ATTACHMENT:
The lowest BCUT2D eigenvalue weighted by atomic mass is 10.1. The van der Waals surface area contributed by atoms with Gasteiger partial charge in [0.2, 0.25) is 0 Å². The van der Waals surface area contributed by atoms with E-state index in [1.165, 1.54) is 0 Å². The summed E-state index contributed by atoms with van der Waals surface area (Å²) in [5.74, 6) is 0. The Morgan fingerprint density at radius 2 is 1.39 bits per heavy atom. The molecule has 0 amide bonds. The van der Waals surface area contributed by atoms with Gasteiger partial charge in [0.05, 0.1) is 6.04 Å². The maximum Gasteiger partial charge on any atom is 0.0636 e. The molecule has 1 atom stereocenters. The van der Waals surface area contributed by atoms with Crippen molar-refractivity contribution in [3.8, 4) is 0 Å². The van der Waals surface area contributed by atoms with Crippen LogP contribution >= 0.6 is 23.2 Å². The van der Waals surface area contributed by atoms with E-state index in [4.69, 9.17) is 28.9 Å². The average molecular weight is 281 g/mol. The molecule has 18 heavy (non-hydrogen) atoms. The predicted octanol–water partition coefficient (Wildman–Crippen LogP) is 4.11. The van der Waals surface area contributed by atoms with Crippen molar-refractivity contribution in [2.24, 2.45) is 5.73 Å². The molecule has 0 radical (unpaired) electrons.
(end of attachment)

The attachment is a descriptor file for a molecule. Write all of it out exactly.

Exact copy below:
The lowest BCUT2D eigenvalue weighted by atomic mass is 10.1. The van der Waals surface area contributed by atoms with Gasteiger partial charge in [0.2, 0.25) is 0 Å². The van der Waals surface area contributed by atoms with E-state index in [1.165, 1.54) is 0 Å². The summed E-state index contributed by atoms with van der Waals surface area (Å²) in [5.74, 6) is 0. The Morgan fingerprint density at radius 2 is 1.39 bits per heavy atom. The molecule has 0 amide bonds. The van der Waals surface area contributed by atoms with Gasteiger partial charge in [0.05, 0.1) is 6.04 Å². The maximum Gasteiger partial charge on any atom is 0.0636 e. The molecule has 1 atom stereocenters. The van der Waals surface area contributed by atoms with Crippen molar-refractivity contribution in [3.8, 4) is 0 Å². The van der Waals surface area contributed by atoms with Crippen LogP contribution >= 0.6 is 23.2 Å². The van der Waals surface area contributed by atoms with E-state index in [4.69, 9.17) is 28.9 Å². The average molecular weight is 281 g/mol. The molecule has 18 heavy (non-hydrogen) atoms. The predicted octanol–water partition coefficient (Wildman–Crippen LogP) is 4.11. The van der Waals surface area contributed by atoms with Crippen molar-refractivity contribution in [2.24, 2.45) is 5.73 Å². The molecule has 0 radical (unpaired) electrons.